The Dems’ Student Loan Forgiveness Scheme
Desperate to avoid a midterm shellacking, Democrats may resort to bailing out irresponsible borrowers.
Americans like to rally around their president during times of global uncertainty. But they’re not rallying around Joe Biden. His approval ratings are terrible, and Democrats are now getting desperate to salvage [read: “buy”] as many votes as they can before November’s midterm elections.
One scheme they’re floating is a further extension of the student loan freeze, currently set to expire on May 1. They want students to be able to kick the can down the road at least until after they’ve voted Democrat. Like our energy dependence, though, the federal loan debacle could have been avoided.
As we wrote last year, “The plan to erase student debt is yet another example of the government riding in on a white horse and promising to save us from a crisis government created in the first place.”
The Wall Street Journal editorial board goes further, writing: “Here we go again. The March 2020 Cares Act provided a temporary pause on loan payments and interest accrual through September 2020. Presidents Trump and Biden used emergency executive power to extend the forbearance, which has cost taxpayers about $5 billion a month. Borrowers have saved on average $400 a month. Most haven’t needed the relief.”
So far, the extensions have cost taxpayers at least $100 billion.
The editors add that there’s more going on behind the scenes, including an effort pitched by Democrat Senator Elizabeth Warren to allow some students to cancel as much as $50,000 in loan debt.
Not surprisingly, there’s no mention of the students who’ve done the right thing and made good on their loans over the years without whining for help. It’s doubtful that they’ll ever be reimbursed, but students who never had any intention of paying off their loans might well be rewarded.
Warren’s proposal is actually timid compared to another idea being mentioned by former Secretary of Education John King, who wants the federal government to cancel the entire $1.7 trillion owed by current and former American college students. To put this into perspective, total federal spending in 2021 was $6.8 trillion.
Of course, this is all about politics. As Politico reports, “Advocates in close touch with the White House are impatient, arguing that even if Biden ultimately moves forward with another payment suspension by the May expiration date, it’s becoming increasingly tough for them to inspire restive young voters to match their record 2020 or 2018 turnout levels.”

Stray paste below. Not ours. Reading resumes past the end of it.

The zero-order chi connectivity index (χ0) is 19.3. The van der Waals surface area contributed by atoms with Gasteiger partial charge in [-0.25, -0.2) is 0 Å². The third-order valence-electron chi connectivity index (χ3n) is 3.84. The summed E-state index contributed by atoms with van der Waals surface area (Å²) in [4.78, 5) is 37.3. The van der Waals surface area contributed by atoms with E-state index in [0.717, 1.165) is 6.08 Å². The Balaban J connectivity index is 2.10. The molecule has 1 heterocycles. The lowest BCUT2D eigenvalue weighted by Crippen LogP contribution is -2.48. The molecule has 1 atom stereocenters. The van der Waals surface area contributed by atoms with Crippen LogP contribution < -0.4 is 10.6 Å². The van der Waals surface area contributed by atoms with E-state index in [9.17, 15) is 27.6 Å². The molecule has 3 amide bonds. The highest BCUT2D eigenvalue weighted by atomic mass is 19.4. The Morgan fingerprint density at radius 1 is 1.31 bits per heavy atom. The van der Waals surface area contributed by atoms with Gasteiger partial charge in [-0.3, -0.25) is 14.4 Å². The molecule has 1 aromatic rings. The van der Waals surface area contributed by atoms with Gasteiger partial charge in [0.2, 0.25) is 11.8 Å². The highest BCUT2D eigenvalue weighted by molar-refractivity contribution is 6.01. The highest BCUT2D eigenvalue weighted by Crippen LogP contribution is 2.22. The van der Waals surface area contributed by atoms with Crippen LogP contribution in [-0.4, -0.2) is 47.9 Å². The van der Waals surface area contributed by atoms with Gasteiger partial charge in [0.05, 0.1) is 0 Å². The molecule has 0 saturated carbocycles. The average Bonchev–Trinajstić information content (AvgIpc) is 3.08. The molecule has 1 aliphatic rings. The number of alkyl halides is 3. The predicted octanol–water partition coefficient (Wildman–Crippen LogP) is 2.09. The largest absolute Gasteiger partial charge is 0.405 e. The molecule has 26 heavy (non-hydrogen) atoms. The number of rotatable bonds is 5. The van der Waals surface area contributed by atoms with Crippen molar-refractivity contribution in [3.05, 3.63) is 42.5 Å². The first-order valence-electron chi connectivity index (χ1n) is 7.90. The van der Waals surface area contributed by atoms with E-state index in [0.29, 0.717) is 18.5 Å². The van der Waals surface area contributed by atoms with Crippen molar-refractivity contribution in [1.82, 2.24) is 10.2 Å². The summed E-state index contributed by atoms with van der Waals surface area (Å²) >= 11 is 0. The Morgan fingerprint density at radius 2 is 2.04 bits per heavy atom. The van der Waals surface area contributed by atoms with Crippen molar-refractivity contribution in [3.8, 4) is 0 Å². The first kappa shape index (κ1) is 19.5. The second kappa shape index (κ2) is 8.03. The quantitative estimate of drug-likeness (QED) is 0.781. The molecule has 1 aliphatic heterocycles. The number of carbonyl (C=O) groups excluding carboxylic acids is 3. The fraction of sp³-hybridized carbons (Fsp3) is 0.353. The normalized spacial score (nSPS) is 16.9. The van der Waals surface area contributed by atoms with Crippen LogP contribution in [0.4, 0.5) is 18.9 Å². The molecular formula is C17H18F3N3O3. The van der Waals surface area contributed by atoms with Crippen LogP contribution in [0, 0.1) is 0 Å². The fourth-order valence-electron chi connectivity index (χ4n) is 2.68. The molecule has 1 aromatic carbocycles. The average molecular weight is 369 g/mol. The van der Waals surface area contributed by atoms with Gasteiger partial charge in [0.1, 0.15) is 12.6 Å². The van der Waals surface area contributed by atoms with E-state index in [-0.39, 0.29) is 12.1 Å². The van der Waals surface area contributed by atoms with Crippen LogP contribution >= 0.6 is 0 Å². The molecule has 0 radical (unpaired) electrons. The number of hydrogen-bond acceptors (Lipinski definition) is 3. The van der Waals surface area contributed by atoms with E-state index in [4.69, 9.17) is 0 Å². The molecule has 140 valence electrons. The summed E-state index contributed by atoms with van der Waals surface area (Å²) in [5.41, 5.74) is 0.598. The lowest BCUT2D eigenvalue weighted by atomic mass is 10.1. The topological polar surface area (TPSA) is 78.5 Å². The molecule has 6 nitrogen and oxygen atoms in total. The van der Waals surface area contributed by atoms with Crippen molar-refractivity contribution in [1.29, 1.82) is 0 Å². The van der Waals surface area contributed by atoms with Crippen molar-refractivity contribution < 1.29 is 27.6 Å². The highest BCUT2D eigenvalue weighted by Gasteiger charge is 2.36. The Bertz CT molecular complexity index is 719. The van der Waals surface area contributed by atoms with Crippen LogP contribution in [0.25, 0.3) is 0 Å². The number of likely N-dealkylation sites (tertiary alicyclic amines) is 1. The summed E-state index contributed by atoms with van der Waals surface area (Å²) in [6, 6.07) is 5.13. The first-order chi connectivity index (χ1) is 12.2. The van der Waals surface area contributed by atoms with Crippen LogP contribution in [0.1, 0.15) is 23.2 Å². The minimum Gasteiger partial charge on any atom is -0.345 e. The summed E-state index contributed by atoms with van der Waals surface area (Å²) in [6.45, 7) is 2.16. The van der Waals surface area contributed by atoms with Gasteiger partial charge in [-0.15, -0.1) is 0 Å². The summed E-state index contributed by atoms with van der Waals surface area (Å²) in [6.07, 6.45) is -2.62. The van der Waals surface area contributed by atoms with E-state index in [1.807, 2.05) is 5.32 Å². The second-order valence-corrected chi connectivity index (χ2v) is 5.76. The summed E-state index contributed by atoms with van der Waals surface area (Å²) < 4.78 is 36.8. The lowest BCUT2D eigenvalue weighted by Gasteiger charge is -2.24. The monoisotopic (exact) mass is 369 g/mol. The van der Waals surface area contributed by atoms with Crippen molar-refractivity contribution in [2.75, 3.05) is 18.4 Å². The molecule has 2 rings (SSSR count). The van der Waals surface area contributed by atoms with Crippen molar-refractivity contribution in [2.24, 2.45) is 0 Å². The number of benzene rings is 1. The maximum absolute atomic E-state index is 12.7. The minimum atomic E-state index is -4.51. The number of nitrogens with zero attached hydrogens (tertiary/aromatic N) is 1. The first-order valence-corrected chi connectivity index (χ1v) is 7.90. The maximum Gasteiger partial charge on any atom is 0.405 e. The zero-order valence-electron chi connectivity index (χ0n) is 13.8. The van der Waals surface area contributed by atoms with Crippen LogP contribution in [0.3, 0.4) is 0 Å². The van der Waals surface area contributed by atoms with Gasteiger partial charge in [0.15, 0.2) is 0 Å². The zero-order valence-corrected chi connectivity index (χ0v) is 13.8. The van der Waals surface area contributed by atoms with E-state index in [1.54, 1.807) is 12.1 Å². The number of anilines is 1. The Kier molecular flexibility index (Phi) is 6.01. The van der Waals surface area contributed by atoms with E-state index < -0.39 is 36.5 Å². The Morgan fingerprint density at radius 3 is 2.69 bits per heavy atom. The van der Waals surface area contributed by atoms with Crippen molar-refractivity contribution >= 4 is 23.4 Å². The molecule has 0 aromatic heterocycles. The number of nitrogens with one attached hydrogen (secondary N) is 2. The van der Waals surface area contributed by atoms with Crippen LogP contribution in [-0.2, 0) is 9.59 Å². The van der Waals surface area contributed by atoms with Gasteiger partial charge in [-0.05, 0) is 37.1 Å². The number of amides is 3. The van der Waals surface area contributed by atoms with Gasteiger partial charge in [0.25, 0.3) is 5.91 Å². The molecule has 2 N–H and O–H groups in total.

The Department of Education isn’t waiting until that May 1 expiration date, announcing recently that a select group of 100,000 borrowers will have $6.2 billion in student loans canceled. The catch is that borrowers need to qualify for the Public Service Loan Forgiveness Program, among other requirements.
And there’s another group that can’t be pleased by all this talk of loan forgiveness: private loan borrowers. You see, in the real world outside the Beltway, lending banks tend to want their money back, and there’s little Elizabeth Warren or Joe Biden can do about it. Unfortunately, a significant number of borrowers hold both federal and private loans.
“Private student loans are held by private banks,” columnist Sydney Lake writes, “and there’s no real incentive or reason for those companies to cancel out those loans. They’d be losing out on that money and all the interest they expect to make on those loans over the next several years. Plus, the federal government can’t force banks to forgive private student loans.”
The government shouldn’t allow colleges to hand out thousands of dollars of loans to students far beyond the cost of books and tuition, or to students who couldn’t qualify for a private loan in the first place. And let’s not forget that the beneficiaries of any student loan forgiveness scheme aren’t likely to be poorer students or people of color. Instead, they’ll be well-to-do liberal elites.
The Democrats have been pledging to wipe out student loan debt for years, but they’ve never pulled it off. And even with all the power now in their hands, it’s unlikely to happen this year either.
Maybe, when Republicans take Congress in January 2023, they’ll put an end to all this nonsense about debt forgiveness. And maybe they’ll fix the problem that caused this mess in the first place.
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